You Can Fight! You have the power to fight against cancer, but how? According to the American Cancer Society by getting sufficient physical activity and eating healthy foods in moderation, an individual’s risk of developing cancer can be greatly reduced. Although, studies have shown the benefit, 38% of adults do not engage in any physical activity and only 1 in 8 participates in vigorous exercise for the recommended 5 times a week. Why are Americans not exercising even though the benefits are clear in every day news? I remember my grandmother once asked me, “Why is there so much news about exercise? We did not have to do this when we were young.” Even though she did participate in physical exercise with her work and daily tasks, she did not realize the benefits she was receiving.
In today’s world, we do not have to move if we do not want to. Everything is convenient including the fastest food (although not the most healthy). We have the luxury of modern technology and the luxury of “jobs” being done with little physical effort; therefore, we have to schedule our time to exercise.
The American Cancer Society states that obesity and physical inactivity may account for 25 to 30% of several major cancers, including colon, post-menopausal breast, endometrial, kidney and cancer of the esophagus. So what are we to do? The following exercise guidelines have become the standard recommendations as reported by the American College of Sports Medicine and American Heart Association.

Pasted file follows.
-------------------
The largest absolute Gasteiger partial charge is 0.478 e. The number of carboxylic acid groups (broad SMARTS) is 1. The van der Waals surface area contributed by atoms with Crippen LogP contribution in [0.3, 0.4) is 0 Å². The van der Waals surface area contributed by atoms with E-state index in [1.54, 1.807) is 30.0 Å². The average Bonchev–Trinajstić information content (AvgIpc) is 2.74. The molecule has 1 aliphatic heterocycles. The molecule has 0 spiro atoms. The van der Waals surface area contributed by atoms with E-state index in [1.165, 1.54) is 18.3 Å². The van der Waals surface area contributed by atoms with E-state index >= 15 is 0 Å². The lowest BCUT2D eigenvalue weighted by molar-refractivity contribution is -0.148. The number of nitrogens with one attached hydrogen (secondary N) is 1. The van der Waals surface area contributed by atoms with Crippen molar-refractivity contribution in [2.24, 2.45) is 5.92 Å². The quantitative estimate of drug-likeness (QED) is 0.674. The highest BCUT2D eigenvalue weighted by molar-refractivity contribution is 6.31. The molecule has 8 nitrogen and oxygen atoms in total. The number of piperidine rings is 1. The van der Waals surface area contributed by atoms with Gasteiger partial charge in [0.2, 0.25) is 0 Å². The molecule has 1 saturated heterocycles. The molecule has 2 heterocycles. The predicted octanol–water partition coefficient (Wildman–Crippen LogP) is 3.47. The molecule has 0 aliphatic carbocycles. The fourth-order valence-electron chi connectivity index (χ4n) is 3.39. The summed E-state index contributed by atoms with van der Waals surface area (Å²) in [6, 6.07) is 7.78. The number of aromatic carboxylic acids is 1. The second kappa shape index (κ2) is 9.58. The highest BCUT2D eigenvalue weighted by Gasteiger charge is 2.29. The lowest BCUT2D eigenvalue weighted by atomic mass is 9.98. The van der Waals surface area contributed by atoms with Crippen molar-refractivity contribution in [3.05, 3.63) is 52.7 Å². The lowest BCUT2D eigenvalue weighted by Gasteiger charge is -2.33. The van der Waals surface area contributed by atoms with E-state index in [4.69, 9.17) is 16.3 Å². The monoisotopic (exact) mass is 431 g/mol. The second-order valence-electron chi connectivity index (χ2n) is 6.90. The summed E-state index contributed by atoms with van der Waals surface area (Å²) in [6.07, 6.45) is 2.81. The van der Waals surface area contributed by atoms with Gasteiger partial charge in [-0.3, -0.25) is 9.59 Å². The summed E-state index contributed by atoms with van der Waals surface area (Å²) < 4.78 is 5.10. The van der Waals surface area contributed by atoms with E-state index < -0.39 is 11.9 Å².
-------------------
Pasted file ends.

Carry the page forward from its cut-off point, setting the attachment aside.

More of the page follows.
- Do moderately intense cardio 30 minutes a day, five days a week Or Do vigorously intense cardio 20 minutes a day, 3 days a week and Do eight to 10 strength-training exercises, eight to 12 repetitions of each exercise twice a week.
Moderate-intensity physical activity means working hard enough to raise your heart rate and break a sweat, yet still being able to carry on a conversation. If your goal is currently to lose weight or maintain weight loss, 60 to 90 minutes of physical activity may be necessary.
Exercise, along with regular exams can help fight cancer early on, but what about cancer survivors? In over nine studies by the British Journal of Sports Medicine, exercise was proven to decrease the risk of death in cancer survivors. I was amazed to learn that in the same studies, 3 hours a week of moderate-intensity exercise was associated with a 50%-53% lower risk of death in breast cancers survivors. Of course living longer can be an incentive to exercise, but we want a higher quality of life as we live. A national survey of more than 9,000 cancer survivors found that those who met the recommended guidelines for physical activity was associated with a higher healthy related quality of life, including less pain and fewer difficulties with daily task.